A wise man once said....

"When you talk, you are only repeating what you already know. But if you listen you may learn something new." Dalai Lama

Wednesday, 1 April 2009

Holidays - Chakri Dynasty Date

Yep, we've got one more holiday on April 6th. Celebrates the line of succession to the current Thai Royal Family. I looked it up on line and found one source which outlined a brief history of the whole thing. Without the blemishes...but with a more rosy picture.

What's also interesting is the way the country has developed without many of the modern conflicts having the same or deeper influences than we in the west seemed to have endured. I know that in world war II, Thailand played a very clever and indeed difficult balancing act between the Japanese and the Allies and indeed managed to come out of it well. And managed also to keep good relations with both sides. Could have been disastrous had it gone any otherway. Especially when you look at Viet Nam, Cambodia and Laos. They did not do so well during and after that period. A credit to diplomacy.

I've extracted the text I found and copied some of it below, along with a print of the old Siam flag. I actually prefer this old one with the elephant on it. More fun than the plain striped one they use now. I'll try and get it into my Blog header.

History lesson below!!! (I found it on the "SunSITE Thailand at Assumption University web site. My thanks to them on this day).



April 6 marks the anniversary of the founding of the present Chakri Dynasty of which the present ruling monarch, King Bhumibol the Great, is the ninth king.

The Chakri Dynasty was founded by Phra Buddha Yodfa Chulaloke, or Rama I, who was born on March 20, 1737 with the name of Thong Duang and came to the throne on April 6, 1782. He ruled the country for 28 years. During his reign he consolidated the kingdom in such a way that here was no further fear of invasion from enemies.

King Rama I has been praised as an accomplished statesman, a lawmaker, a poet and a devout Buddhist. Thus, his reign has been called a "reconstruction" of the Thai state and Thai culture. He was the monarch who established Bangkok as the capital of Thailand, and this is the most long-lasting creation which gains popularity as the "City of Angels". King Rama I passed away on September 7, 1809 at the age of 72.

King Rama I's son, Phra Buddha Loetla Naphalai, or Rama II, then acceded to the throne. It was during his reign that a renaissance of Thai arts and culture came about, especially in literature. The King himself was a man gifted with artistic talent.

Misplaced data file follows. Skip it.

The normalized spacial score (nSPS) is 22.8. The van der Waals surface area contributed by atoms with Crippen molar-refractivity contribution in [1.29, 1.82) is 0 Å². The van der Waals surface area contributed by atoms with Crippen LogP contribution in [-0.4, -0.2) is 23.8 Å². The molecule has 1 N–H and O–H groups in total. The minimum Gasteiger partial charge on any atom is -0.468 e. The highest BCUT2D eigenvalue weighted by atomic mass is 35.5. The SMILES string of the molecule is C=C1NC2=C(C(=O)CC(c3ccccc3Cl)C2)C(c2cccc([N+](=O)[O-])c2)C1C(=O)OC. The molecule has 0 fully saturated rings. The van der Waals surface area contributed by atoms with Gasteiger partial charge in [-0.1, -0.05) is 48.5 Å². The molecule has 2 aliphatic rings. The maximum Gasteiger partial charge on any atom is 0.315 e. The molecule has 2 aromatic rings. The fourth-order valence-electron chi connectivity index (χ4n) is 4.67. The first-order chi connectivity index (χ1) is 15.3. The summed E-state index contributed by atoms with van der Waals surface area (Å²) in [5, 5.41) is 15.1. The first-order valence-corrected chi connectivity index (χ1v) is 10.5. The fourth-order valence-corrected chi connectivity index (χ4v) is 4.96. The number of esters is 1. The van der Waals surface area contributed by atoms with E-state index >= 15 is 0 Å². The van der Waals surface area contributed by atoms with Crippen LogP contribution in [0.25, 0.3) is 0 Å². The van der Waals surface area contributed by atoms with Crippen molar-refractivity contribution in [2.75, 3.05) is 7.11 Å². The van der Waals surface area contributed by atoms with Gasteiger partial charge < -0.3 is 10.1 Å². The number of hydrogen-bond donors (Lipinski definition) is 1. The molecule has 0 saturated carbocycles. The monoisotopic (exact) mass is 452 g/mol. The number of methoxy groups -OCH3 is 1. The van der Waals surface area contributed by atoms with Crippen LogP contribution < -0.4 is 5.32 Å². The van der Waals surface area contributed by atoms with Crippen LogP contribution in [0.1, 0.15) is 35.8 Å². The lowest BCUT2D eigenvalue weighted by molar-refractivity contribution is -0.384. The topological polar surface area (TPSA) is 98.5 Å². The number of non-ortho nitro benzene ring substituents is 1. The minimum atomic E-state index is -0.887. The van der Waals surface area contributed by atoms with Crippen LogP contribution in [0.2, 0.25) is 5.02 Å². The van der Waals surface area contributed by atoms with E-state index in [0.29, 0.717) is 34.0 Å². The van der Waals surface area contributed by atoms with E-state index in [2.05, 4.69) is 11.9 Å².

Phra Nang Klao came next. He fortified the country with a strong defence force and commissioned many buildings. It was during his reign that Thai arts reached the highest peak since Ayutthaya period. It is said that the reigns of King Rama II and III constituted a Golden Age of Literature and Arts, similar to King Narai's in Ayutthaya.

King Rama III or Phra Nang klao was succeeded by King Mongkut (Rama IV) who was a bold religious leader. He started the commercial contacts with foreign countries and was responsible for the introduction of western science and modernization into Thailand.

Then came King Chulalongkorn, the benevolent monarch. During his reign of 42 years, many changes and reforms were made in Thailand. Slavery was abolished, modern system of administration was introduced, efficient law courts were established, education was systematically spread, and the financial system was revised.

King Vajiravudh, who succeeded King Chulalongkorn, further consolidated and developed what had been accomplished in the previous 40 years. He contributed much to the national language and literature so much so that he was sometimes called the poet who was a king. The outstanding achievement of his reign is perhaps the number of new treaties concluded between Thailand and other powers as it helped enhancing the prestige of Thailand. The King also introduced the use of the tricolor flag to replace the old red flag with the white elephant.
King Vajiravudh passed away on November 26, 1925 and was succeeded by his younger brother King Prachadhipok, the seventh king of Chakri Dynasty who reigned as the last absolute monarch.

On June 24, 1932 a revolution took place and His Majesty accepted the proposal of a constitutional regime. On March 2, 1934 the King abdicated and later died in exile, leaving the throne to his nephew, King Ananda Mahidol, who after 11 years rule met a sudden death leaving the throne to his younger brother, King Bhumibol Aulyadej, the present monarch.

So on Chakri Day, His Majesty King Bhumibol accompanied by members of royal family will preside over a religious ceremony performed to give merit to the deceased rulers at the Royal Chapel, then he pays his respects to His Majesty's Predecessors at the Royal Pantheon and lays a wreath at the statue of King Rama I at the Memorial Bridge.
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